West Hollywood has voted to slash law enforcement funding, leaving the California city famous for its bustling Sunset Strip nightlife destination with up to five fewer deputies on patrol — despite skyrocketing crime rates in the area.
The council passed the budget with a 3-2 vote Monday, with Mayor Lauren Meister and Councilman John Erickson voting against it, reported WeHoville.com.
Meanwhile, the West Hollywood City Council approved keeping bars open until 4 a.m. and increased funding for a Russian arts festival.
The vote came just three months after the Los Angeles County Sheriff’s Department reported that crime in West Hollywood jumped a startling 137 percent in Feb. 2022, compared to the same time last year.
“With a public safety crisis, and residents, businesses and tourists expecting us to deliver, I do not think this approach, while timed out, would help the community achieve our goals of creating a safer West Hollywood,” Erickson wrote in a tweet explaining why he voted to reject the budget.
The trendy community of 35,000 residents, which is home to some of L.A. County’s most buzzworthy restaurants and clubs, has recently become a destination for pickpockets.
Tuesday’s council vote means that in the next two fiscal years, funds that were meant to pay the salaries of up five sheriff’s deputies will be funneled instead to the city’s Block by Block (BBB) program, which provides unarmed security ambassadors.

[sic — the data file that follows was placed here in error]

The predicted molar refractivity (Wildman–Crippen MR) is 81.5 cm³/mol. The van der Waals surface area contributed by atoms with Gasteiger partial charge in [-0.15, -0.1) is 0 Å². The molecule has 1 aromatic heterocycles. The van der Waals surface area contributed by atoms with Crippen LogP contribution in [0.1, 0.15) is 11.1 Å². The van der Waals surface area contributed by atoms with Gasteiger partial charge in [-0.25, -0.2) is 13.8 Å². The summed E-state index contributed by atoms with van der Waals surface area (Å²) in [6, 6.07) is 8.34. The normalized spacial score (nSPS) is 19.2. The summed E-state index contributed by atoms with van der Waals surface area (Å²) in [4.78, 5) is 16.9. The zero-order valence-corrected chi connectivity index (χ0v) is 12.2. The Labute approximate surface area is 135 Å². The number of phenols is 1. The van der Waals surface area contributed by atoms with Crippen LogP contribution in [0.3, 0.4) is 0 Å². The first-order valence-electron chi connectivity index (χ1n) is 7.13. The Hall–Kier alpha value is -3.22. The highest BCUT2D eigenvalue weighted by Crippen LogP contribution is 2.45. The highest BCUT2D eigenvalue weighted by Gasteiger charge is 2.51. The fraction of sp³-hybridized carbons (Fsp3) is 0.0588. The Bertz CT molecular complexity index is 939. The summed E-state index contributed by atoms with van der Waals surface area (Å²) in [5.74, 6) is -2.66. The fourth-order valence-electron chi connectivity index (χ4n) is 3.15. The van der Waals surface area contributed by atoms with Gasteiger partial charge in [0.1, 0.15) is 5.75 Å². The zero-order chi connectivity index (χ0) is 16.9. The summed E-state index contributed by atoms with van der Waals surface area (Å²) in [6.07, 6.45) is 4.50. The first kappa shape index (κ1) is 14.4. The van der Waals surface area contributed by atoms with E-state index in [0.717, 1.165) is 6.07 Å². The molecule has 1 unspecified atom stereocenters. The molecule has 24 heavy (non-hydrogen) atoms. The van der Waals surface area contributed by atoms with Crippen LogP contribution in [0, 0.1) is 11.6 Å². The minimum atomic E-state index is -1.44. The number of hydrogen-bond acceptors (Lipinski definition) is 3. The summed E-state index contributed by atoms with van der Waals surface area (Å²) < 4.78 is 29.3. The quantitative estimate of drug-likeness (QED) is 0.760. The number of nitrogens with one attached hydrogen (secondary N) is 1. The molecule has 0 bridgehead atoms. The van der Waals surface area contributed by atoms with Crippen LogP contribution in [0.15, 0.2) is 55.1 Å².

“Prioritizing peoples safety doesn’t just mean people with badges and guns on the street,” Councilmember Lindsey P. Horvath said during the meeting. “We have to find another way to keep our residents safe in a way that is affordable.”
Under the new budget, the first two deputies will be removed in six months, and three more will follow six months after that, but an Entertainment Policing Team deputy will be restored.
Mayor Lauren Meister, a Democrat, has been a vocal opponent of reducing the number of deputies patrolling city streets — and many local business owners and residents also have expressed serious concerns about public safety.
“I’m not going to vote for the budget if we cut the sheriff’s (funds),” Meister said. “First of all, nobody has the gun problem that we have in this country. You can’t expect us to have a public safety team where most of the people aren’t armed in order to defend our citizens.”
Mayor Pro Tem Sepi Shyne countered by saying that the 30 safety ambassadors who will be taking over patrol duties represented more “more for the buck” than sheriff’s deputies.
“Reimagining policing means reallocating funding. You can’t just say it without actually doing it. Period,” she said.
At the same time, the council voted to increase the budget of a Russian arts festival by $14,000 to $50,000, reported DailyMail.com.